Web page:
This article was originally published by Radio Free Asia and is reprinted with permission.
A court in Hong Kong on Friday rejected the government’s bid to impose an injunction on performances of and references to “Glory to Hong Kong,” the banned anthem of the 2019 protest movement, citing a “chilling effect” on freedom of expression.
The government had wanted the court to grant the ban on broadcasting or distributing the song or its lyrics, which the government says advocate “independence” for the city, and which has been mistakenly played at international sporting events instead of the Chinese anthem, “March of the Volunteers.”
But High Court Judge Anthony Chan said he couldn’t see how an injunction, which the government wanted to include online platforms, would help.
“I am unable to see a solid basis for believing that the invocation of the civil jurisdiction can assist in the enforcement of the law in question,” Chan said in the ruling.
The anthem was regularly sung by crowds of unarmed protesters during the 2019 protest movement, which ranged from peaceful demonstrations for full democracy to intermittent, pitched battles between “front-line” protesters and armed riot police, and was banned in 2020 as Beijing imposed a draconian national security law on the city.
The song calls for freedom and democracy rather than independence, but was nonetheless deemed in breach of the law due to its “separatist” intent, officials and police officers said at the start of an ongoing citywide crackdown on public dissent and peaceful political activism.
The song is still frequently sung by pro-democracy activists outside of Hong Kong.
In a decision seen as a partial reprieve for dwindling freedom of expression in the city, the court also took into account the potential “chilling effect” an injunction would have on freedom of expression and its effect on “innocent third parties.”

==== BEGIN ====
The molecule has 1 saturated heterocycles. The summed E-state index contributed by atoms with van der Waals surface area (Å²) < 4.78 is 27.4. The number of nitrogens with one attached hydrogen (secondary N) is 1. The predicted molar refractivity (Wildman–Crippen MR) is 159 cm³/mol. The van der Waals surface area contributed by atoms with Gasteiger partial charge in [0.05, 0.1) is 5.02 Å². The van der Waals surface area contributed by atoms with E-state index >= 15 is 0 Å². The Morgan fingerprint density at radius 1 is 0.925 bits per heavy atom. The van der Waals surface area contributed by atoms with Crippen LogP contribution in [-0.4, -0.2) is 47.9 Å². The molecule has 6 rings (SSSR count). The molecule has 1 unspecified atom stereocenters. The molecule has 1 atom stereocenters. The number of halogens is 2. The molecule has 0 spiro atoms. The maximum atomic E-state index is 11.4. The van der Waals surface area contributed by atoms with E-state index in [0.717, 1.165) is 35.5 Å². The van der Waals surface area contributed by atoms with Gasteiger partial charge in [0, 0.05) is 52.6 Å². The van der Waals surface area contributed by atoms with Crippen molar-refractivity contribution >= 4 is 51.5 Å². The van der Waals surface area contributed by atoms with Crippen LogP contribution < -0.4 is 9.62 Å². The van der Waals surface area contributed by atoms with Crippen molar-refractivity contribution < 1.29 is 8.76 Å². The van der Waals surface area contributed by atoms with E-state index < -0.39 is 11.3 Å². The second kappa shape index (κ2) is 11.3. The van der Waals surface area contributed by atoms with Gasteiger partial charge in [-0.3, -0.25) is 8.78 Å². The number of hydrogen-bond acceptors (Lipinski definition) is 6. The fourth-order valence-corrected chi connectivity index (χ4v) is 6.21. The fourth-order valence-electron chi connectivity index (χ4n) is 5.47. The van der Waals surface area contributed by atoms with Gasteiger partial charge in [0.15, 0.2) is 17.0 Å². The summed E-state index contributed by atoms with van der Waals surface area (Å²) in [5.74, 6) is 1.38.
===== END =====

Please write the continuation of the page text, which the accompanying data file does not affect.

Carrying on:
The judgment went on to say that contempt proceedings for breach of an injunction would involve proving the relevant criminal offense and would therefore not be easy to enforce. There was also a risk of “double jeopardy,” in which a person could potentially be prosecuted for overlapping offenses under the National Security Law and for breach of the injunction, it said.
The government had argued that the injunction was necessary to prevent people disseminating the song anonymously, and to prevent its use at public events “which can arouse certain emotions and incite people to secession, endangering national security.”
Hong Kong’s leader John Lee said his administration would be “studying the matter and following up.”
“The Special Administrative Region government has a duty to effectively prevent, stop and punish actions and activities that endanger national security,” Lee told journalists in Kuala Lumpur on Friday. “I have asked the Department of Justice to study the verdict actively and follow up as soon as possible.”
He said anyone who calls the song “the true national anthem of Hong Kong” is breaking the National Anthem Law banning insults to China’s national anthem.
“The threat of endangering national security can come suddenly, so we must take effective measures to prevent it,” he said.
Law bans insults to PRC anthem
Hong Kong passed a national anthem law in June 2020 banning ‘insults’ to the Chinese national anthem after Hong Kong soccer fans repeatedly booed, yelled Cantonese obscenities or turned their backs when it was played at matches.
In November, Hong Kong police announced a criminal investigation into the playing of “Glory to Hong Kong” at a rugby match in South Korea.
Hong Kong Journalists’ Association president Ronson Chan welcomed the court’s ruling.
“I welcome this ruling, which is very reasonable,” Chan said. “I agree that the relevant matters are already covered by criminal law, so there is no need for an injunction.”
“I’d like to thank the judge for pointing out … the potential for a chilling effect in the exercise of such powers,” he said.
“If we want to tell good stories about Hong Kong, I don’t think further restrictions are a good idea,” Chan said.
The government has repeatedly said that it respects freedoms protected by the city’s constitution, “but freedom of speech is not absolute.”
“The application pursues the legitimate aim of safeguarding national security and is necessary, reasonable, legitimate, and consistent with the Bill of Rights,” it said in a statement about the injunction application last month.
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